Introduction to Near Field Communication (NFC)

NFC technology might one day become the standard for purchasing items in stores using mobile devices. It can also be used to share certain kinds of digital information with these devices for informational or social purposes.

Many cell phones support NFC including Apple iPhone (starting with iPhone 6) and Android devices. See NFC Phones: The Definitive List for a breakdown of specific models. This support can also be found in some tablets and wearables (including Apple Watch).

Apps including Apple Pay, Google Wallet and PayPal support the most common mobile payment usages of this technology.

NFC originated with a group called the NFC Forum who developed the two key standards for this technology in the mid-2000s. The NFC Forum continues to steer development of the technology and its industry adoption (including a formal certification process for devices).

How NFC Works

NFC is a form of Radio Frequency Identification (RFID) technology based on the ISO/IEC 14443 and 18000-3 specifications. Instead of using Wi-Fi or Bluetooth, NFC runs using these wireless communication standards of its own. Designed for very low power environments (much lower than even Bluetooth), NFC operates in a 0.01356 GHz (13.56 MHz) frequency range and also supports only low network bandwidth (below 0.5 Mbps) connections. These signal characteristics result in the physical reach of NFC being limited to only a few inches (technically, within 4 centimeters).

Devices that support NFC contain an embedded communication chip with a radio transmitter. Establishing an NFC connection requires bringing the device into close proximity of another NFC-enabled chip. It is common practice to physically touch or bump two NFC devices together to ensure a connection. Network authentication and the rest of connection setup happens automatically.

Working with NFC Tags

“Tags” in NFC are tiny physical chips, typically embedded inside stickers or keychains) that contain information other NFC devices can read. These tags function like re-programmable QR codes that can be read automatically (rather than manually scanning into an app).

Compared to payment transactions that involve two-way communication between a pair of NFC devices, interacting with NFC tags involves only one-way (sometimes called “read only”) data transfer. Tags do not possess their own batteries but instead activate based on power from the radio signal of the initiating device.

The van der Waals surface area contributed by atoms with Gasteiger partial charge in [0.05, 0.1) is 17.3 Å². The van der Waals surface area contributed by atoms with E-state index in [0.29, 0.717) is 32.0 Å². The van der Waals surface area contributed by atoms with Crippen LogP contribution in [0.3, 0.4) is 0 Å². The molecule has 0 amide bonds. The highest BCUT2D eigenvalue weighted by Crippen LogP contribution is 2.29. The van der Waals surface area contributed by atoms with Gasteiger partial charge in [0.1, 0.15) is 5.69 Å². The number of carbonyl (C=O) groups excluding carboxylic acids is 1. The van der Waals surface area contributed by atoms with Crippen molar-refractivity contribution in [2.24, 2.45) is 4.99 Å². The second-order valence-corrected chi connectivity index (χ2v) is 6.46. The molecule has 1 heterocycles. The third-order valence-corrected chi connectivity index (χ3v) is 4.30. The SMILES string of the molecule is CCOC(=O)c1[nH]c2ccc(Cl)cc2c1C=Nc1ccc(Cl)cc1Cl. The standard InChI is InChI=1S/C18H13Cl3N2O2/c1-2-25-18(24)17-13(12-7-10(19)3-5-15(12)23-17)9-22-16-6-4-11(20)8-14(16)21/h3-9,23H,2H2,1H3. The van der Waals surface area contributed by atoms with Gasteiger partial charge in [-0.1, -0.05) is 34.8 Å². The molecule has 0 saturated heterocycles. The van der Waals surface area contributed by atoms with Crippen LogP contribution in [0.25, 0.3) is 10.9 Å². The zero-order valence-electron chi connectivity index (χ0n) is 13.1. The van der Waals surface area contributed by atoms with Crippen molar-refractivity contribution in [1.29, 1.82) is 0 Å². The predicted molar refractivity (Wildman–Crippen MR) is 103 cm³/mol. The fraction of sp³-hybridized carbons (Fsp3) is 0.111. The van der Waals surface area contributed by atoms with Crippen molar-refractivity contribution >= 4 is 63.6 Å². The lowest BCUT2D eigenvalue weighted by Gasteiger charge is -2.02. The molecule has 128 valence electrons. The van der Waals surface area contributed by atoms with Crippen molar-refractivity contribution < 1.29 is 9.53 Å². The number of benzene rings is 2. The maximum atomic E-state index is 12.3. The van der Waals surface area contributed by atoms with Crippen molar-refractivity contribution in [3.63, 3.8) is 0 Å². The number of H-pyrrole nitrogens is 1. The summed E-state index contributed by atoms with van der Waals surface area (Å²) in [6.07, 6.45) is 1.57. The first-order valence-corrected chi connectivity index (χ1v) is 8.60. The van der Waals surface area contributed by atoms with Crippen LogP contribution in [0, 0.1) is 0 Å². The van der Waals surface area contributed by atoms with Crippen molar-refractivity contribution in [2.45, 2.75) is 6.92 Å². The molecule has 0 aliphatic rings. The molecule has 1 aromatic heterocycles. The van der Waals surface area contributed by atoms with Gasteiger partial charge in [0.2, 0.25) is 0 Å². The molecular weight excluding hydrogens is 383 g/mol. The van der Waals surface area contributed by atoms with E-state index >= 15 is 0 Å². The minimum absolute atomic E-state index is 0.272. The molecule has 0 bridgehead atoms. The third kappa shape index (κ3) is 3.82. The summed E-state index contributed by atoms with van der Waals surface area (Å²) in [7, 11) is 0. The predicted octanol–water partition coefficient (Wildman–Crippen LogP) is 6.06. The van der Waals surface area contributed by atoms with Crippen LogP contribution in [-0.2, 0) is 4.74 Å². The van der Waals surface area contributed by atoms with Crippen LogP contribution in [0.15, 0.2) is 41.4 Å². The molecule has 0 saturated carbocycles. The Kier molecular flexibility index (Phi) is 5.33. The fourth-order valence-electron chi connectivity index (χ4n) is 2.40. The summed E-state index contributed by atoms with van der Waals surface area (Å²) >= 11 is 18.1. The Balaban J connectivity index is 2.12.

Reading an NFC tag triggers any of several actions on a device such as:

  • turning the device’s sound volume, Bluetooth, and/or Wi-Fi connections on and off
  • automatically opening an app and launching an operation (such as playing music or starting a timer)
  • reading data from the tag and displaying it on the device (in a map, a contact list, or email)

Several companies and outlets sell NFC tags to consumers. Tags can be ordered blank or with pre-encoded information.  Companies like GoToTags supply encoding software packages necessary to write these tags.

NFC Security

Enabling a device with invisible NFC wireless connections naturally raises some security concerns, particularly when they are used for financial transactions.

The very short reach of NFC signals helps lower security risks, but malicious attacks are still possible by tampering with the radio transmitters a device connects to (or stealing the device itself). Compared to the security limitations of physical credit cards that have emerged in the U.S. in recent years, NFC technology could be a viable alternative.

Tampering with the data on private NFC tags could also result in serious issues. Tags used in personal identification cards or passports, for example, could be modified to falsify data about an individual for purpose of fraud.